The viruses often undergo mutations and new variants may be more infectious than the original strain of the virus. The B.1.1.7 variant of COVID-19 first appeared in the United Kingdom in September 2020¹⁶. According to reports, the new variant could be up to 70 per cent more transmissible than the old variant. What’s more worrying is that this strain is affecting people in the age group of 30–60 years which is fairly young. Preliminary data from the UK shows the virus is spreading quickly in parts of southern England, displacing other variants that have been circulating for months¹⁷. Until the 16th of January 2021, a total of 116 cases of the UK strain were reported in India¹⁸. Currently, the situation in the UK is alarming wherein the authorities had to announce a national lockdown. The Ministry of Health in India should take cognizance of the situation. Moreover, this more infectious strain of the COVID-19 virus is likely to increase the reproduction rate of the virus causing an additional burden on the health infrastructure. So the authorities should gear up to face the upcoming challenges.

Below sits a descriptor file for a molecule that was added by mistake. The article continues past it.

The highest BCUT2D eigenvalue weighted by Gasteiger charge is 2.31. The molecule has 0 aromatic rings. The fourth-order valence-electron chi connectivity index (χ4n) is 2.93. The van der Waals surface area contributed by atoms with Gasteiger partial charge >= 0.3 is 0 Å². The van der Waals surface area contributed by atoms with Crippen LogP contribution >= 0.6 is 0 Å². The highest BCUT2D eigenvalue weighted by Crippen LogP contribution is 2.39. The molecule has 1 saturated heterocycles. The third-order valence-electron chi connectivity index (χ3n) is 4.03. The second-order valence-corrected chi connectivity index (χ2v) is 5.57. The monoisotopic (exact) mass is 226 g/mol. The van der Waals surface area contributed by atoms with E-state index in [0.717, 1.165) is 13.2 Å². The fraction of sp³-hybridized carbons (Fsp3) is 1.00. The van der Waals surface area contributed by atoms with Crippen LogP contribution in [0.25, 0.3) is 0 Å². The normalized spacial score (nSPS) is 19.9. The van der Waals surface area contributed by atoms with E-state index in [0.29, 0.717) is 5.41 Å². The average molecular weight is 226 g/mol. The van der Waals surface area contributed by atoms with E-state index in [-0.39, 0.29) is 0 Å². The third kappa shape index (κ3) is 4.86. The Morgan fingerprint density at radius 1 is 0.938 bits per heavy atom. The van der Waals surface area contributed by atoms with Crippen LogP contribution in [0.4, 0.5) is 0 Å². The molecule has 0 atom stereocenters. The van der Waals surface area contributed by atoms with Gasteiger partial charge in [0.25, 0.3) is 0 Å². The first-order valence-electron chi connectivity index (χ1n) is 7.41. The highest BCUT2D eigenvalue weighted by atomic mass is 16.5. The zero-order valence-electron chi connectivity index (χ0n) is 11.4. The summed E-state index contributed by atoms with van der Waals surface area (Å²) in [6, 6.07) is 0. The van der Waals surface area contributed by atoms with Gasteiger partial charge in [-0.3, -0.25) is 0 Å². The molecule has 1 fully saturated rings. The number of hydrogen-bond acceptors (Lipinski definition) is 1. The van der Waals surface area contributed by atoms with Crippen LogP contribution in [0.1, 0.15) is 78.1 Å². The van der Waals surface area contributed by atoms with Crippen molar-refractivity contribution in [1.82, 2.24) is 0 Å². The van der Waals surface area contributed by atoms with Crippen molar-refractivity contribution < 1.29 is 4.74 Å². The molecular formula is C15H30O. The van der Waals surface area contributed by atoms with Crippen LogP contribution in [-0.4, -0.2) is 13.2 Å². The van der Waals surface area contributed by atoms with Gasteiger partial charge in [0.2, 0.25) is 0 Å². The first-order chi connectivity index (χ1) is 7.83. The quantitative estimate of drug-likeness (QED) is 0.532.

Analysis shows that test positivity rates are doubling every day in several states of India. It is faster than the growth rates seen in the UK when the B.1.1.7 variant took off at the end of 2020, suggesting a rapid community spread. At the height of the winter surge in London, by comparison, doubling time 9 days. The resurgence is strongest in Maharashtra which is seeing daily infections of more than 30 thousand. 20% of its tests are coming back positive.
The COVID-19 pandemic is a lesson for us to focus on developing our health infrastructure both at public and private levels. The Central government should spend a higher percentage of GDP to build health capital ensuring the long-term sustainability of India in tackling future health crises following the method of decentralized governance.
“The findings, discoveries and opinons in this article are our own; as are any errors or omissions — We all have agreed to voluntarily assist you (TC-19LMG) further in the process of building the localised COVID-19 models. It shall be a one of a kind learning experience for us.”
Thanks to Maurice Glucksman and Dr Kim Warren for their guidance and contributions to this article; to our student coaches Andre Nemec and Hasna Virk at the Covid 19 Localisation Modelling Group who provided advice on setting up the models. Thanks to our Mentors, Fellows, Interns at the Praja Foundation who supported us and worked with us on the original L Ward Model and to Taraak Ropolu who also worked on the Delhi Model and helped with this analysis.
Notes and References
- “The coronavirus is mutating — does it matter?”, https://www.nature.com/articles/d41586-020-02544-6
- “Centre Releases Rs 17,287 Crore As States Seek Funds To Fight Covid-19”, https://www.bloombergquint.com/coronavirus-outbreak/centre-releases-rs-17287-crore-as-states-seeks-funds-to-fight-covid-19